The theory and assumptions behind each type of model will be presented, and their use will be illustrated from published case studies.
Session II (10.30-12.00): demonstration of methods
Objective: demonstrate some of the methods using R.
We will explain and demonstrate how different types of models can be implemented in R using publicly available packages. The demonstrations will be based on published datasets, which will be shared with the participants alongside script files. If there is enough interest, one of the afternoon breakout groups will allow participants to test the code on their laptops.
Session III (12.00- 13.00): short presentations and discussion
Objective: invite contributions from participants.Up to five short presentations (“blitz talks”) from registered participants will be selected by the organisers based on their relevance to the workshop. The rest of the session will be an open discussion moderated by the organisers. At the end of the session, we will draw lists for the afternoon breakout groups.
Session IV (14.00-15.30): breakout groups
Objective: facilitate in-depth discussion on specific topics.
The definitive list of topics will be confirmed in the morning. Proposed groups:
- serology and immunology: validation and interpretation of assays;
- data analysis and modelling: further discussion of the methods presented in the morning, their assumptions and applications;
- broader discussion of the use of quantitative methods in wildlife epidemiology.
We may also offer a “hands-on” session to help participants use the R code presented in the morning.
In the last half-hour, the groups will reconvene and report back to the whole attendance.
Session V (16.00-17.00): outline of review paper(s) and action plans
Objective: plan the deliverables from the workshop.
After the break, we will present a summary of the day’s discussions and invite further comments from the audience. We will then draw a specific plan for the workshop’s deliverables, which should include at least one review paper to be submitted to the Journal of Wildlife Diseases. We will record a tentative list of leading and contributing authors will be drawn, and action points with milestones to ensure timely progress.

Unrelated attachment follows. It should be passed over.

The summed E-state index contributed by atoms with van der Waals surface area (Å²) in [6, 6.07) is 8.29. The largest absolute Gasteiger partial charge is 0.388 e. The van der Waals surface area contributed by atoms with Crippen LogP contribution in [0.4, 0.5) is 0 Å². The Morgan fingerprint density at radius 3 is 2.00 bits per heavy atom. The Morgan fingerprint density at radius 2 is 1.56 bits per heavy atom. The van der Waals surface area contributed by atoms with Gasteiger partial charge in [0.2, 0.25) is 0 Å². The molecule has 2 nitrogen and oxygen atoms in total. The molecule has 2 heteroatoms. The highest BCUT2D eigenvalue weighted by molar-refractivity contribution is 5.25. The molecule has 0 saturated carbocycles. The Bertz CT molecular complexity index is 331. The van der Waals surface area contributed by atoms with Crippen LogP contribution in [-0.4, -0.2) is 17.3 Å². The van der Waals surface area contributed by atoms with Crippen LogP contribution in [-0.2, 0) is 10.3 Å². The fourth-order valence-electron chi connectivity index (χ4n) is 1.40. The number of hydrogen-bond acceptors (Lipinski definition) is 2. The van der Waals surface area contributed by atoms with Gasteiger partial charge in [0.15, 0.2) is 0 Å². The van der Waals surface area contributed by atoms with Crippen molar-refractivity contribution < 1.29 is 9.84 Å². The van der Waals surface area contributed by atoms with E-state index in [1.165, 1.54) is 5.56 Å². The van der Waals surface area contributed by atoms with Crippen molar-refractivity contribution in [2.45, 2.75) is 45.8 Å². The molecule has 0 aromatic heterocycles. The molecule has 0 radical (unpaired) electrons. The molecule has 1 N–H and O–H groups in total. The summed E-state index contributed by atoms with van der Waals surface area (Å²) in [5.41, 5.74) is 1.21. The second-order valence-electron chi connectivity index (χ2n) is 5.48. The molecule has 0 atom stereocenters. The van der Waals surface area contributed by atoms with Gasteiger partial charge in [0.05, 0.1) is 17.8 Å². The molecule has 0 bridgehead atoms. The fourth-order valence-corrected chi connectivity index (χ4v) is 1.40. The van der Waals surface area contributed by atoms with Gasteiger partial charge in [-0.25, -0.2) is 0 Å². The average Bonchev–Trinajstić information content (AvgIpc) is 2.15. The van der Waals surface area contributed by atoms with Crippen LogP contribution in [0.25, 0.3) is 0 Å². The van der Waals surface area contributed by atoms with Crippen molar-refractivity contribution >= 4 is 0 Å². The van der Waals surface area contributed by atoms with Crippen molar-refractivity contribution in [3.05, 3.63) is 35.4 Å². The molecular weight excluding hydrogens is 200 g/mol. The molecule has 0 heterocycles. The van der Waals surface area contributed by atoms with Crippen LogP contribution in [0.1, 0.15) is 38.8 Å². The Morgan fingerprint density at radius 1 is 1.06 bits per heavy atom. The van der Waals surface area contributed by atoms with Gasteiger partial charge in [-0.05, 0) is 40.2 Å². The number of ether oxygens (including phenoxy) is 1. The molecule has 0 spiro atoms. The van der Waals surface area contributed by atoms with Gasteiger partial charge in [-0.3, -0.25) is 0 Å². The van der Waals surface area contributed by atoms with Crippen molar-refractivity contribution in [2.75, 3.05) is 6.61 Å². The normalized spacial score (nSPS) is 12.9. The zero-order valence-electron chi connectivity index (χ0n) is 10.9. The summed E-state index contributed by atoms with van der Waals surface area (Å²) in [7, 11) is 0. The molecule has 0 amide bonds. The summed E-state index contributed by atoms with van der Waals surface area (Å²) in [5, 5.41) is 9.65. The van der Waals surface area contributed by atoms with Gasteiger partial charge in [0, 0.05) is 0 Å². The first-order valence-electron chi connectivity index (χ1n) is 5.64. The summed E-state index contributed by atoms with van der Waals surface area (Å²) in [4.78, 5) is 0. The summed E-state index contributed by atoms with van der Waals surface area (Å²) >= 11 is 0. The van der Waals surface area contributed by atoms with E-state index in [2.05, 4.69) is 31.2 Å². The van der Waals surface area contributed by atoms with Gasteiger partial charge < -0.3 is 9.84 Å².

- Gilbert, A. T., Fooks, A. R., Hayman, D. T. S., Horton, D. L., Müller, T., Plowright, R., Peel, A. J., Bowen, R., Wood, J. L. N., Mills, J., Cunningham, A. A., & Rupprecht, C. E. (2013). Deciphering Serology to Understand the Ecology of Infectious Diseases in Wildlife. EcoHealth, 10(3), 298–313. https://doi.org/10.1007/s10393-013-0856-0
- Pepin, K. M., Kay, S. L., Golas, B. D., Shriner, S. S., Gilbert, A. T., Miller, R. S., Graham, A. L., Riley, S., Cross, P. C., Samuel, M. D., Hooten, M. B., Hoeting, J. A., Lloyd-Smith, J. O., Webb, C. T., & Buhnerkempe, M. G. (2017). Inferring infection hazard in wildlife populations by linking data across individual and population scales. Ecology Letters, 20(3), 275–292. https://doi.org/10.1111/ele.12732
- Peel, A. J., McKinley, T. J., Baker, K. S., Barr, J. A., Crameri, G., Hayman, D. T. S., Feng, Y.-R., Broder, C. C., Wang, L.-F., Cunningham, A. A., & Wood, J. L. N. (2013). Use of cross-reactive serological assays for detecting novel pathogens in wildlife: Assessing an appropriate cutoff for henipavirus assays in African bats. Journal of Virological Methods, 193(2), 295–303. https://doi.org/10.1016/j.jviromet.2013.06.030
- Heisey, D. M., Joly, D. O., & Messier, F. (2006). THE FITTING OF GENERAL FORCE-OF-INFECTION MODELS TO WILDLIFE DISEASE PREVALENCE DATA. Ecology, 87(9), 2356–2365. https://doi.org/10.1890/0012-9658(2006)87[2356:TFOGFM]2.0.CO;2
Organisers: Karin Lemberger (Independent Researcher), Gudrun Wibbelt (Leibniz Institute for Zoo and Wildlife Research), Ursula Höfle (University of Castilla – La Mancha).
Outline: You are a pathologist, a pathology resident, a veterinary student or a professional dealing with wildlife diseases. You want to share and broaden your experience in histopathology or find out more about what goes on behind the lenses of a microscope: this workshop is for you!